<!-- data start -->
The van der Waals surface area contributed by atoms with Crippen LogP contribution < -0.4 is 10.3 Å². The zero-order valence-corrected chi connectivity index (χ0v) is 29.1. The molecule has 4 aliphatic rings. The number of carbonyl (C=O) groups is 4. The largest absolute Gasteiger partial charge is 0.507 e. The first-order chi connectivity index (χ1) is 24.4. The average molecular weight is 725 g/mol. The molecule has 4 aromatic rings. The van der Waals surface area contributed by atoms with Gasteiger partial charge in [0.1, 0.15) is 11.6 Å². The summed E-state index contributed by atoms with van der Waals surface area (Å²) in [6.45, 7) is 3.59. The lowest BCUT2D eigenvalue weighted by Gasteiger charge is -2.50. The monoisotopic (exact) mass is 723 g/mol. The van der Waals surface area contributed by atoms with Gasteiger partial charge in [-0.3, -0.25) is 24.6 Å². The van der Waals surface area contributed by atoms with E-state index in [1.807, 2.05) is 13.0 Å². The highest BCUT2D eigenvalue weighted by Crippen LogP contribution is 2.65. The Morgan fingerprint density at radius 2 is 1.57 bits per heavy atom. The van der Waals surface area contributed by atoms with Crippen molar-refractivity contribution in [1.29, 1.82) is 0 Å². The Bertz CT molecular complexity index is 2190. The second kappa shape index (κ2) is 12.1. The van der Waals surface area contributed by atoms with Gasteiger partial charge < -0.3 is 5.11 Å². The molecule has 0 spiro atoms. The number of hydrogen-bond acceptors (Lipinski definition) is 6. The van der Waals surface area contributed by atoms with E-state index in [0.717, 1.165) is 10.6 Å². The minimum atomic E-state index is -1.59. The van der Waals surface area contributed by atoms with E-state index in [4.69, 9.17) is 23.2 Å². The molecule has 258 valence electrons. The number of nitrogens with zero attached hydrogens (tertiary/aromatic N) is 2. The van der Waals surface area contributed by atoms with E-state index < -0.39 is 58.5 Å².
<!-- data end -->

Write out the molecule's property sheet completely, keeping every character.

The van der Waals surface area contributed by atoms with Crippen LogP contribution < -0.4 is 10.3 Å². The zero-order valence-corrected chi connectivity index (χ0v) is 29.1. The molecule has 4 aliphatic rings. The number of carbonyl (C=O) groups is 4. The largest absolute Gasteiger partial charge is 0.507 e. The first-order chi connectivity index (χ1) is 24.4. The average molecular weight is 725 g/mol. The molecule has 4 aromatic rings. The van der Waals surface area contributed by atoms with Gasteiger partial charge in [0.1, 0.15) is 11.6 Å². The summed E-state index contributed by atoms with van der Waals surface area (Å²) in [6.45, 7) is 3.59. The lowest BCUT2D eigenvalue weighted by Gasteiger charge is -2.50. The monoisotopic (exact) mass is 723 g/mol. The van der Waals surface area contributed by atoms with Gasteiger partial charge in [-0.3, -0.25) is 24.6 Å². The van der Waals surface area contributed by atoms with E-state index in [1.807, 2.05) is 13.0 Å². The highest BCUT2D eigenvalue weighted by Crippen LogP contribution is 2.65. The Morgan fingerprint density at radius 2 is 1.57 bits per heavy atom. The van der Waals surface area contributed by atoms with Crippen molar-refractivity contribution in [1.29, 1.82) is 0 Å². The Bertz CT molecular complexity index is 2190. The second kappa shape index (κ2) is 12.1. The van der Waals surface area contributed by atoms with Gasteiger partial charge < -0.3 is 5.11 Å². The molecule has 0 spiro atoms. The number of hydrogen-bond acceptors (Lipinski definition) is 6. The van der Waals surface area contributed by atoms with E-state index in [0.717, 1.165) is 10.6 Å². The minimum atomic E-state index is -1.59. The van der Waals surface area contributed by atoms with E-state index in [4.69, 9.17) is 23.2 Å². The molecule has 258 valence electrons. The number of nitrogens with zero attached hydrogens (tertiary/aromatic N) is 2. The van der Waals surface area contributed by atoms with E-state index < -0.39 is 58.5 Å².